Programmatically Add Files to Representations
Alma supports the loading of digital materials via CSV files. MD Import profiles can create bibliographic records, representations, and digital files. The workflow involves creating a CSV file in the supported format with metadata and file information, uploading the CSV and digital files to the appropriate folder in S3, and running the MD import process.
Alma also supports loading digital content via API. In this post, we will use the Alma APIs to perform the following steps:
- Read a CSV file which contains the bibliographic record’s MMS ID and filename
- Add a representation to the BIB record
- Upload the file to S3 using the AWS SDK
- Add the file to the representation
The script is written in Python and uses Python’s powerful CSV parsing and multi-threaded model to perform the tasks in parallel, reducing the total time needed to process all of the files. The CSV file contains only two columns- MMS_ID and file path:
99509041500561,file-01.png 99509041400561,file-92.png 99509041300561,file-87.png 99509041200561,file-22.png 99508941400561,file-68.png
The script expects the Alma API key to be in the environment (
ALMA_APIKEY) and the AWS credentials to be in a default profile (or with the profile name in the
AWS_PROFILE environment variable). AWS credentials can be obtained in Alma by following these instructions. To configure the AWS Python SDK (Boto3) with your credentials, follow these directions.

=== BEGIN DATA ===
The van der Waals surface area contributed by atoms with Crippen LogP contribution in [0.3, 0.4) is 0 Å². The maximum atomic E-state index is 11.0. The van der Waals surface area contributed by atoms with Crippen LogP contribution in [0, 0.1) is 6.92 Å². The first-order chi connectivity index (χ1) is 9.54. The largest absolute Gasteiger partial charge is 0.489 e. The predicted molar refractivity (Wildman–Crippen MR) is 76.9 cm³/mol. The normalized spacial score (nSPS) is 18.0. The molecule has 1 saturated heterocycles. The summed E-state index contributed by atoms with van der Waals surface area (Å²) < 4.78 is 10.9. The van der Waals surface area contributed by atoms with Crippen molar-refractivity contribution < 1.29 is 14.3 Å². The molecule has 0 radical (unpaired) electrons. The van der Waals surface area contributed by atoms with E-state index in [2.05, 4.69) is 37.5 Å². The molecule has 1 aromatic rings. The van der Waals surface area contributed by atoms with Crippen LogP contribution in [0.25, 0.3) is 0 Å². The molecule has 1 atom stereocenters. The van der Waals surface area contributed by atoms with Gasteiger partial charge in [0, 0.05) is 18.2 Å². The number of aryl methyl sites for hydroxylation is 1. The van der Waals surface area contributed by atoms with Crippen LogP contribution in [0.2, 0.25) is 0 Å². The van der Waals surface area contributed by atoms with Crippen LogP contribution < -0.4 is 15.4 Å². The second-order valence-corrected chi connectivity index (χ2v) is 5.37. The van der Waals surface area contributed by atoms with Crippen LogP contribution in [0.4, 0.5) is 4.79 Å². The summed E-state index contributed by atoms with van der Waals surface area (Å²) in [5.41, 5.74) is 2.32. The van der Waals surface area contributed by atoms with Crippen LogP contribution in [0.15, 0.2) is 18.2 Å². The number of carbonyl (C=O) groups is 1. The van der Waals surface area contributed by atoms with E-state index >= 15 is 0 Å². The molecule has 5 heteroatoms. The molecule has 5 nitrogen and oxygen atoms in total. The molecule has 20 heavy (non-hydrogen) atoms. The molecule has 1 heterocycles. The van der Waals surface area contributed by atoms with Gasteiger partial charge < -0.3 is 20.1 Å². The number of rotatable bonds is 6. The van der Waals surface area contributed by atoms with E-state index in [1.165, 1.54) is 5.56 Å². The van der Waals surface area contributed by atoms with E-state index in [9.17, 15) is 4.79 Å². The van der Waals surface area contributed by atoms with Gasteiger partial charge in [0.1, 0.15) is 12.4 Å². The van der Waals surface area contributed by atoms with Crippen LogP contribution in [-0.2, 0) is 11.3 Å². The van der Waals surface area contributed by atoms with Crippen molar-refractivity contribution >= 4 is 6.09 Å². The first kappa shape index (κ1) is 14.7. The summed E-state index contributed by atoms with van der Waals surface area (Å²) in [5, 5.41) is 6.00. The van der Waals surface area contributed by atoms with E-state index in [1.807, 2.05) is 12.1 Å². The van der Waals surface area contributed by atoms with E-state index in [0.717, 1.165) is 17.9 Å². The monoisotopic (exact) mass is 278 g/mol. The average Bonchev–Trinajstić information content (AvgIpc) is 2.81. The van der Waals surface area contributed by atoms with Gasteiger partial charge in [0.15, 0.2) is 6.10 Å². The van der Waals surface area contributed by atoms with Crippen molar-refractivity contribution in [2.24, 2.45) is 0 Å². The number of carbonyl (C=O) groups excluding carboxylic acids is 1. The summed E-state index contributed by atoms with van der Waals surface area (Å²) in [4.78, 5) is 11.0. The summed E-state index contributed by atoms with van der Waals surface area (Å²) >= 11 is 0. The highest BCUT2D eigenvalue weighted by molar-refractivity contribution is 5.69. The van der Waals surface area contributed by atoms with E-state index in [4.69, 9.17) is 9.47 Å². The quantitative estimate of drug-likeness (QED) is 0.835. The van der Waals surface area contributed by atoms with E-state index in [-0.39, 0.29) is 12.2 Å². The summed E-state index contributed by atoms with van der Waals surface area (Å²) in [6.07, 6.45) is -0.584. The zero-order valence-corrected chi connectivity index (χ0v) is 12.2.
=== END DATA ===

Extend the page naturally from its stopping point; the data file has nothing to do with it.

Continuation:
The script can be configured by setting the 3 variables at the top:
INST_CODE = '01MYUNI_INST' # Alma instutition code LIBRARY_CODE = 'MAIN' # Code of the library to which the representations should belong THREADS = 3 # Number of threads for parallel processing
The main logic of the script is in the following function:
def process_line(l): rep = add_rep(l) # Call the Alma API to add a representation key = upload_file(l) # Upload the file (second column in the CSV) to AWS print(key) file = add_file(l, rep["id"], key) # Call the Alma API to add the file to the representation print(file)
In the output below, the script is configured with 3 parallel processes so you can see the output comes in batches of 3. Depending on your use of APIs, you can probably increase the number (8-10 is probably a safe bet).
$ python index.py files.csv Processing line: ['99509041500561', 'logo.png'] Processing line: ['99509041400561', 'logo.png'] Processing line: ['99509041300561', 'logo.png'] Uploaded file TR_INTEGRATION_INST/upload/migration/1b13a086-c78e-4478-90fb-2641a61b1e59/logo.png Uploaded file TR_INTEGRATION_INST/upload/migration/223f7a53-28f5-4a50-aeae-c944241101c4/logo.png Uploaded file TR_INTEGRATION_INST/upload/migration/a67b897e-b1ad-4c2b-b281-2b745214a0cb/logo.png Added file to rep 13155769230000561 Processing line: ['99509041200561', 'logo.png'] Added file to rep 13155769220000561 Processing line: ['99508941400561', 'logo.png'] Added file to rep 13155759290000561 Processing line: ['99509041100561', 'logo.png'] ...
The full text of the script can be found in this Gist, and the script can be expanded to add additional information, such as representation or file labels.